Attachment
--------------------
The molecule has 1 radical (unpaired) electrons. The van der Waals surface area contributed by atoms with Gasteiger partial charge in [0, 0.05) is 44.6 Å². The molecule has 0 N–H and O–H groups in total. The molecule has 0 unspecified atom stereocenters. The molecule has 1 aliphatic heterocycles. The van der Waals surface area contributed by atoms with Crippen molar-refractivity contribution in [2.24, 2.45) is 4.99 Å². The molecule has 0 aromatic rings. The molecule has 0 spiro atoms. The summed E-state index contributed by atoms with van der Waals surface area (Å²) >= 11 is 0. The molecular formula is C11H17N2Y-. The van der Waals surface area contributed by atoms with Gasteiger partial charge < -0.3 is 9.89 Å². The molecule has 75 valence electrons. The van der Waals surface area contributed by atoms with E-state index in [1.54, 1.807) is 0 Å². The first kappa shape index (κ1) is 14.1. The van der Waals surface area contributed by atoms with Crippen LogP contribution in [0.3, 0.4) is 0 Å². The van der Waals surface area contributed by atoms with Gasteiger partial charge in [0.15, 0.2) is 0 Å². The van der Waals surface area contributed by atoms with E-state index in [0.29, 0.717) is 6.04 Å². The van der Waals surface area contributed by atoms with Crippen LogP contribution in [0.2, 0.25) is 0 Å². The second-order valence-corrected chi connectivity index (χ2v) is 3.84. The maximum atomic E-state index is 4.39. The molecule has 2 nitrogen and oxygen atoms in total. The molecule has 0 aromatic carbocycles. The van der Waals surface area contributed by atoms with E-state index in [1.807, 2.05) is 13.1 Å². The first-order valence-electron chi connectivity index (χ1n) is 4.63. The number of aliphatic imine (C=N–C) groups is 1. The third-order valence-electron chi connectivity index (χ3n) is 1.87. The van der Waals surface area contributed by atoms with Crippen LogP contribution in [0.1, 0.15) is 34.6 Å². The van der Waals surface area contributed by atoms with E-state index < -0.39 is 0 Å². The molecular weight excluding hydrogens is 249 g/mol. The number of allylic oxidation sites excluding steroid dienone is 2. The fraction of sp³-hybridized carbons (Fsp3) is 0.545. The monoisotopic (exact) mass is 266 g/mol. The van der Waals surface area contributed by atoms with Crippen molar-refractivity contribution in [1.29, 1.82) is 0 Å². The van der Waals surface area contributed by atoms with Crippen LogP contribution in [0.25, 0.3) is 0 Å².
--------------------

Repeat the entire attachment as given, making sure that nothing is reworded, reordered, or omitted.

The molecule has 1 radical (unpaired) electrons. The van der Waals surface area contributed by atoms with Gasteiger partial charge in [0, 0.05) is 44.6 Å². The molecule has 0 N–H and O–H groups in total. The molecule has 0 unspecified atom stereocenters. The molecule has 1 aliphatic heterocycles. The van der Waals surface area contributed by atoms with Crippen molar-refractivity contribution in [2.24, 2.45) is 4.99 Å². The molecule has 0 aromatic rings. The molecule has 0 spiro atoms. The summed E-state index contributed by atoms with van der Waals surface area (Å²) >= 11 is 0. The molecular formula is C11H17N2Y-. The van der Waals surface area contributed by atoms with Gasteiger partial charge < -0.3 is 9.89 Å². The molecule has 75 valence electrons. The van der Waals surface area contributed by atoms with E-state index in [1.54, 1.807) is 0 Å². The first kappa shape index (κ1) is 14.1. The van der Waals surface area contributed by atoms with Crippen LogP contribution in [0.3, 0.4) is 0 Å². The van der Waals surface area contributed by atoms with Gasteiger partial charge in [0.15, 0.2) is 0 Å². The van der Waals surface area contributed by atoms with E-state index in [0.29, 0.717) is 6.04 Å². The van der Waals surface area contributed by atoms with Crippen LogP contribution in [0.2, 0.25) is 0 Å². The second-order valence-corrected chi connectivity index (χ2v) is 3.84. The maximum atomic E-state index is 4.39. The molecule has 2 nitrogen and oxygen atoms in total. The molecule has 0 aromatic carbocycles. The van der Waals surface area contributed by atoms with E-state index in [1.807, 2.05) is 13.1 Å². The first-order valence-electron chi connectivity index (χ1n) is 4.63. The number of aliphatic imine (C=N–C) groups is 1. The third-order valence-electron chi connectivity index (χ3n) is 1.87. The van der Waals surface area contributed by atoms with Crippen LogP contribution in [0.1, 0.15) is 34.6 Å². The van der Waals surface area contributed by atoms with E-state index < -0.39 is 0 Å². The molecular weight excluding hydrogens is 249 g/mol. The number of allylic oxidation sites excluding steroid dienone is 2. The fraction of sp³-hybridized carbons (Fsp3) is 0.545. The monoisotopic (exact) mass is 266 g/mol. The van der Waals surface area contributed by atoms with Crippen molar-refractivity contribution in [1.29, 1.82) is 0 Å². The van der Waals surface area contributed by atoms with Crippen LogP contribution in [0.25, 0.3) is 0 Å².